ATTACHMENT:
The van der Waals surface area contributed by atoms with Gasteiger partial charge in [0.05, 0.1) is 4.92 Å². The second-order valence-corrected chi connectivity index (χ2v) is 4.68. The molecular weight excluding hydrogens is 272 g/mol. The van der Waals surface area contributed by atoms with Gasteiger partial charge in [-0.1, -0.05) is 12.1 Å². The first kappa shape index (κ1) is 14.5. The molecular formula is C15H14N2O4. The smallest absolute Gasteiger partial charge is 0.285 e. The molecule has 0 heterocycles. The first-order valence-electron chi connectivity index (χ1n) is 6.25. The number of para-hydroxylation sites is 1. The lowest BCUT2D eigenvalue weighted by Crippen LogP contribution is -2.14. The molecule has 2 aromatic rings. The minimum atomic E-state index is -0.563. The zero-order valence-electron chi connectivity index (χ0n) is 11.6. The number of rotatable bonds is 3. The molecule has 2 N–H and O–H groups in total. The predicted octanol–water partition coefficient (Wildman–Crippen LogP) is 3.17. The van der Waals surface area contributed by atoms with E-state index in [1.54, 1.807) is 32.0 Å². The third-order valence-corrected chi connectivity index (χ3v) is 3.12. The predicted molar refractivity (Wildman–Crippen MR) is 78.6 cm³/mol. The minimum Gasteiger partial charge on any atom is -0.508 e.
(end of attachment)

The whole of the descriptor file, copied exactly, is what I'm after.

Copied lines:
The van der Waals surface area contributed by atoms with Gasteiger partial charge in [0.05, 0.1) is 4.92 Å². The second-order valence-corrected chi connectivity index (χ2v) is 4.68. The molecular weight excluding hydrogens is 272 g/mol. The van der Waals surface area contributed by atoms with Gasteiger partial charge in [-0.1, -0.05) is 12.1 Å². The first kappa shape index (κ1) is 14.5. The molecular formula is C15H14N2O4. The smallest absolute Gasteiger partial charge is 0.285 e. The molecule has 0 heterocycles. The first-order valence-electron chi connectivity index (χ1n) is 6.25. The number of para-hydroxylation sites is 1. The lowest BCUT2D eigenvalue weighted by Crippen LogP contribution is -2.14. The molecule has 2 aromatic rings. The minimum atomic E-state index is -0.563. The zero-order valence-electron chi connectivity index (χ0n) is 11.6. The number of rotatable bonds is 3. The molecule has 2 N–H and O–H groups in total. The predicted octanol–water partition coefficient (Wildman–Crippen LogP) is 3.17. The van der Waals surface area contributed by atoms with E-state index in [1.54, 1.807) is 32.0 Å². The third-order valence-corrected chi connectivity index (χ3v) is 3.12. The predicted molar refractivity (Wildman–Crippen MR) is 78.6 cm³/mol. The minimum Gasteiger partial charge on any atom is -0.508 e.